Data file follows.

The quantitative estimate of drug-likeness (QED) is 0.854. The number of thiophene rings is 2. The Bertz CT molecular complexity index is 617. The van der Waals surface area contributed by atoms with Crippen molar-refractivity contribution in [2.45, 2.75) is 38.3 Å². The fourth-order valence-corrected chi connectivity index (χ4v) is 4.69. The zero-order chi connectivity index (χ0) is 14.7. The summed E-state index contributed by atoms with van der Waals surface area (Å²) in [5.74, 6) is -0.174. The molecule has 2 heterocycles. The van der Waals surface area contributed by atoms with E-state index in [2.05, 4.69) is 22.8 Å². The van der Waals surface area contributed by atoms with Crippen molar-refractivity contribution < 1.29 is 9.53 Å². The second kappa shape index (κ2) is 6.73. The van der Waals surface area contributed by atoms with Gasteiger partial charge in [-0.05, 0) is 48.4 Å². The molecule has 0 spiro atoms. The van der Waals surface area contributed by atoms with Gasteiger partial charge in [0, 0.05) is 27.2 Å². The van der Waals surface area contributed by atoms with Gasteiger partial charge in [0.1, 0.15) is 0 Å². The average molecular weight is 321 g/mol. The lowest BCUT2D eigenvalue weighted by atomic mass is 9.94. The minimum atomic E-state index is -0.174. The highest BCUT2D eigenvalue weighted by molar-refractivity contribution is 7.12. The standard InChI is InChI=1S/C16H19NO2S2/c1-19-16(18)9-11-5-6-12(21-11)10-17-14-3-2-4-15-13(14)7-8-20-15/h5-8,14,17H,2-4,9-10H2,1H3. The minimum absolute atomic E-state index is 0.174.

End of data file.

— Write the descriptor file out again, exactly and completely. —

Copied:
The quantitative estimate of drug-likeness (QED) is 0.854. The number of thiophene rings is 2. The Bertz CT molecular complexity index is 617. The van der Waals surface area contributed by atoms with Crippen molar-refractivity contribution in [2.45, 2.75) is 38.3 Å². The fourth-order valence-corrected chi connectivity index (χ4v) is 4.69. The zero-order chi connectivity index (χ0) is 14.7. The summed E-state index contributed by atoms with van der Waals surface area (Å²) in [5.74, 6) is -0.174. The molecule has 2 heterocycles. The van der Waals surface area contributed by atoms with E-state index in [2.05, 4.69) is 22.8 Å². The van der Waals surface area contributed by atoms with Crippen molar-refractivity contribution < 1.29 is 9.53 Å². The second kappa shape index (κ2) is 6.73. The van der Waals surface area contributed by atoms with Gasteiger partial charge in [-0.05, 0) is 48.4 Å². The molecule has 0 spiro atoms. The van der Waals surface area contributed by atoms with Gasteiger partial charge in [0, 0.05) is 27.2 Å². The van der Waals surface area contributed by atoms with Gasteiger partial charge in [0.1, 0.15) is 0 Å². The average molecular weight is 321 g/mol. The lowest BCUT2D eigenvalue weighted by atomic mass is 9.94. The minimum atomic E-state index is -0.174. The highest BCUT2D eigenvalue weighted by molar-refractivity contribution is 7.12. The standard InChI is InChI=1S/C16H19NO2S2/c1-19-16(18)9-11-5-6-12(21-11)10-17-14-3-2-4-15-13(14)7-8-20-15/h5-8,14,17H,2-4,9-10H2,1H3. The minimum absolute atomic E-state index is 0.174.